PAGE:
Wednesday, 5 November 2008

Down by the seaside...

Avicennia marina -the Grey mangrove. This tree is on the eastern shore of Macleay Island, about 100 metres from my sister's block of land. The tide is out, but the water is still close, blue and warm. The edge of the small bay is covered with these mangroves, with small gaps between trees from which it is possible to launch one's boat to do a spot of fishing, an activity about which my sister's family is very enthusiastic.

Another tree nearby, showing the tree structure, branching out from a short stump.

This is the stump of the tree.
Leaves.
The roots growing out of the mud are called pneumatophores. They filter much of the salt from the water.
Part of a tree, showing the bark. This reminds me of the curlew, which looks like this:


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The other side...

Eucalyptus bridgesiana, Swamp apple or Swamp box. These two trees grow on the south side of my sister's block on Macleay Island in Moreton Bay, Qld, near where their proposed house will be built. The right hand tree will be removed, it is an ugly tree anyway and shows signs of insect damage, but they will keep the tree on the left which will help screen the house from the neighbour's.
These leaves are young, showing signs of being ovate. You can see some caterpillar damage on the edge of one of the leaves.
Trunk, showing bark, which is similar to the neighbouring E. microcorys. The soil here is a sandy loam which appears to be quite good. Re-seeded clumps of Themeda triandra, kangaroo grasshave sprung up on the block which has been cleared and the soil surface disturbed by considerable levelling.

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Island life...

This is Tallowwood, Eucalyptus microcorys, an interesting specimen of which is on my sister's block of land on Macleay Island in Moreton Bay in Queensland. This tree will eventually be removed, logged in fact, and probably end up as floor boards or furniture in the house they intend to build on the block. The tree is about 30m high, the butt is not quite a metre in diameter. As can be seen above the tree has just finished flowering. The flowers are usually a creamy white.

This is the tree from the front of the black. It is surprisingly straight from the ground to about 15m, before it branches. The branches are heavy at the base, but are short. There is no sign the tree sheds branches.
The tree bark is described as "rough and persistent" to the branches, with long fibres.
This is a log from a Tallow wood which was on the neighbouring block. The tree was cut down and rolled over to form part of the boundary between two blocks. The timber is apparently somewhat slippery, and difficult to work because of it. Hence tallowwood. But it apparently is a good timber for flooring and furniture. There is no reason why these logs shouldn't be sliced and diced and walked and sat upon.
Here is the next generation, most of which are going to be weeded for any garden my sister can make.

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Monday, 18 August 2008

the past is a different country...


This picture was taken in the forests east of where I live in the early 1980s. I am the one on the right with a beanie and my hands in my pockets. The tree stump is the remains of E. regnans cut many years ago. The axeman's steps are very clear in this photograph, he cut them, pushed a plank into the highest, stood on it and cut the tree down. The timber would have been used for building, flooring or fencing. This is a relatively young stump. The tallest tree ever measured on the ground in these forests was 425 feet long, and the top was said to have been damaged by lightning. Regnans needs fire to regenerate, but is not epicormic, unlike many other eucalypts.

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Acacias...

It is that time of the year again when the acacia begin to flower. We know it is late winter, and the yellow cheers us up as we go for our daily walks in the scrub in the loacl parks. The acacia seem to be in better humour than they were last year, perhaps because this winter has been colder and a lot wetter than the last. A couple of weeks ago it snowed less than 5km from this park, and for the benefit of northerners, that is very unusual. The eqivalent would be 45C in London. I think this is acacia dealbata, the silver wattle.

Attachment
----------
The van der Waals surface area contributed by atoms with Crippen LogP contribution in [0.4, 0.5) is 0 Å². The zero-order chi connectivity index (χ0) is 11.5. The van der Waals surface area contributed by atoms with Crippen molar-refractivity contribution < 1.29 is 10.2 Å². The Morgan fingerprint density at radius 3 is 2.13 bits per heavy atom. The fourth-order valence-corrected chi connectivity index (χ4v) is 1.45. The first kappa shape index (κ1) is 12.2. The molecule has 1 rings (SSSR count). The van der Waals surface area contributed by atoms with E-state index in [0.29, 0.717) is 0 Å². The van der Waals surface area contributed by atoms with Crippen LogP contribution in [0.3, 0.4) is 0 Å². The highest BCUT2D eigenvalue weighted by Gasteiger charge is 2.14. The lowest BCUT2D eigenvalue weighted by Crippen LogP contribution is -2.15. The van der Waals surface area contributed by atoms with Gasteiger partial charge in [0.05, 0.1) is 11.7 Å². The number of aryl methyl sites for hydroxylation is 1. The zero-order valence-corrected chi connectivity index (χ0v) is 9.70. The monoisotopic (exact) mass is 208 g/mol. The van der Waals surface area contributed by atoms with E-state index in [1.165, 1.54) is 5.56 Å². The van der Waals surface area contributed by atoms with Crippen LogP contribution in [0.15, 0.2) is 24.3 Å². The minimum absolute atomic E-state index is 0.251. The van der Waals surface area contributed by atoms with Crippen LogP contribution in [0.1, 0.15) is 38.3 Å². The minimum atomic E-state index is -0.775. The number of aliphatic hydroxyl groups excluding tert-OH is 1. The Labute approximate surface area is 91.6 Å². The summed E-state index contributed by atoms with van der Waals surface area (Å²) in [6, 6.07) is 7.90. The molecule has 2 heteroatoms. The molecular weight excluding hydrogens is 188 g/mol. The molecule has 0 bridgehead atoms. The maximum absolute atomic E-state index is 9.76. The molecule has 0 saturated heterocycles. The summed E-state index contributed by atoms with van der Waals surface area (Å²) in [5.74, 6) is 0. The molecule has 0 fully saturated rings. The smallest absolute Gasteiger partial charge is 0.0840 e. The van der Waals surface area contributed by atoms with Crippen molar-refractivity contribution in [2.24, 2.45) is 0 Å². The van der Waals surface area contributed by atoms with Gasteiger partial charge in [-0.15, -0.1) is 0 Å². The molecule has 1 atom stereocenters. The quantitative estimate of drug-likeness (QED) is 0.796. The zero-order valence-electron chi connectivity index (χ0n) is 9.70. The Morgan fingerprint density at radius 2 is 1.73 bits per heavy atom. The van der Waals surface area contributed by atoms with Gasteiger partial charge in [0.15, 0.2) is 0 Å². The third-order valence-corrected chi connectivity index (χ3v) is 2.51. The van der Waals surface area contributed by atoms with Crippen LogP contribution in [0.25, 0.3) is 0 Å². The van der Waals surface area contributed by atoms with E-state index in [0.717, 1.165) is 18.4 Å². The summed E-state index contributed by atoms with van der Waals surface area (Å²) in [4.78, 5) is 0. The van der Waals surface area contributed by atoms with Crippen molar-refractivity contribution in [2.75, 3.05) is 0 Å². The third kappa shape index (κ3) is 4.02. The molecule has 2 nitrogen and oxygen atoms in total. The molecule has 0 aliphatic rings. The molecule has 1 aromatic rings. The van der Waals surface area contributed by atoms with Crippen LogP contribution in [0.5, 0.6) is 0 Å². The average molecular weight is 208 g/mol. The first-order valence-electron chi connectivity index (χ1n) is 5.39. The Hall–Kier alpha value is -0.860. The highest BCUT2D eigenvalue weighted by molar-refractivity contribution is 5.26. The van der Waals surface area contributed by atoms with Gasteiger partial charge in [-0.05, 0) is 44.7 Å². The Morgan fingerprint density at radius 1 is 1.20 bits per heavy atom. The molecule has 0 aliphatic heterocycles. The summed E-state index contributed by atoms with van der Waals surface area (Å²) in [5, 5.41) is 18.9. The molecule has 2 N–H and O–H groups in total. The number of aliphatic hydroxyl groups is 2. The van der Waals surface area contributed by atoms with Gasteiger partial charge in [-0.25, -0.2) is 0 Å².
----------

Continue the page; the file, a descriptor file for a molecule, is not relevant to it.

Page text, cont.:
The odd thing about this flowering there are very few nectar eating birds about, especially the small ones. The park is called Bellbird Dell, and the bird it is named after are very aggressive and hunt out weaker less aggressive birds. They have, however, a beautiful song with a very pure tone.

I was on my way to the tram station when I saw these trees, and stopped to photograph them.

Notice the colour of the pool under this tree. This is storm water from the park and from neighbouring streets. In summer any remaining water will develope an algal bloom.

These trees seem to flower later the further south one goes. In the northern reaches of the State they would have been in blossom a month before these photos were taken-2 weeks ago-and will flower later in the higher, colder country. The Australian Alps are under a metre of snow at the moment, so it will be October before the acacia flower there.

Close up of the blossom. These flowers have quite as sweet scent. If you are asthmatic, don't stick your nose anywhere near this.
Most Australian flowering plants are great pollinators and some people believe them to be highly allergenic. The pollen is fairly heavy so is not usually carried on the wind, unlike grasses, rye grass is a particularly nasty grass, and so gets up one's nose with some difficulty. Not being allergic to anything, I like acacia, and I like particularly the idea of a movement of yellow across the countryside as the flowering front moves south.

The trunk of these trees is slightly rough, but also quite tough. The bark is thin, and was often used for tanning leather, the timber is useful though not much used.


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timber 2....


This the back of the house now. It is unfinished as yet, it hasn't been clad, although we were plastering the day I took this. Plastering is a trade that requires equanimity, it is designed to test friendships to the limit, and the sound proofing of the building. Fortunately the house is fairly soundproof, the air inside was electric some times.
Sunny winter's day, birch still leaning. There is a simple reason for this tree leaning over. Near the corner of the house was a 30m liquid amber tree, just under the piles of timber in the picture below.
This tree was removed to make room for this extension. The birch had grown up in the shade of the liquid amber, and to get to the light had to grow outwards. Only when the liquid amber was removed did the birch become a problem. Besides it was not a healthy tree, the possums had eaten the top shoots and the tree was dying from the extremities back, the core of the trunk was rotted out, and the roots were intertwined with the remnants of the liquid amber roots, which were removed by this machine.